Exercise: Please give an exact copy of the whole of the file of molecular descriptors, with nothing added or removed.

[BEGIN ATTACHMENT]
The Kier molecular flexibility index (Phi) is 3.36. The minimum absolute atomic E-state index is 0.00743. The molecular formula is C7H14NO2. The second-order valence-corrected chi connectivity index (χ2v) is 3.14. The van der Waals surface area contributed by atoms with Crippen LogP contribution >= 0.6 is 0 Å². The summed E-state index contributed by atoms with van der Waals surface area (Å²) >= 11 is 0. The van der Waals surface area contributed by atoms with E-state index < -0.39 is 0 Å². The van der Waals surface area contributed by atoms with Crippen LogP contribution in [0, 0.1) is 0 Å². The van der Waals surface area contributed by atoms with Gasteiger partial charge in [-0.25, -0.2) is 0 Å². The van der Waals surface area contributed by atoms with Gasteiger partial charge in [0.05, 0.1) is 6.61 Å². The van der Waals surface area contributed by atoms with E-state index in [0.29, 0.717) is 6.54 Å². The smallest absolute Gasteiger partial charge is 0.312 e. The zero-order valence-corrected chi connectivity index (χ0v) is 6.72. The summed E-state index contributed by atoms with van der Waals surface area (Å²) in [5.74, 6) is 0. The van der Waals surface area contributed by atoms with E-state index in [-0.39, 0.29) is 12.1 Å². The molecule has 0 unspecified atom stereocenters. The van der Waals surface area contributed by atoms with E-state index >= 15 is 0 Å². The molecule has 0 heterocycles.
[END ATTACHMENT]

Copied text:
The Kier molecular flexibility index (Phi) is 3.36. The minimum absolute atomic E-state index is 0.00743. The molecular formula is C7H14NO2. The second-order valence-corrected chi connectivity index (χ2v) is 3.14. The van der Waals surface area contributed by atoms with Crippen LogP contribution >= 0.6 is 0 Å². The summed E-state index contributed by atoms with van der Waals surface area (Å²) >= 11 is 0. The van der Waals surface area contributed by atoms with E-state index < -0.39 is 0 Å². The van der Waals surface area contributed by atoms with Crippen LogP contribution in [0, 0.1) is 0 Å². The van der Waals surface area contributed by atoms with Gasteiger partial charge in [-0.25, -0.2) is 0 Å². The van der Waals surface area contributed by atoms with Gasteiger partial charge in [0.05, 0.1) is 6.61 Å². The van der Waals surface area contributed by atoms with E-state index in [0.29, 0.717) is 6.54 Å². The smallest absolute Gasteiger partial charge is 0.312 e. The zero-order valence-corrected chi connectivity index (χ0v) is 6.72. The summed E-state index contributed by atoms with van der Waals surface area (Å²) in [5.74, 6) is 0. The van der Waals surface area contributed by atoms with E-state index in [-0.39, 0.29) is 12.1 Å². The molecule has 0 unspecified atom stereocenters. The van der Waals surface area contributed by atoms with E-state index >= 15 is 0 Å². The molecule has 0 heterocycles.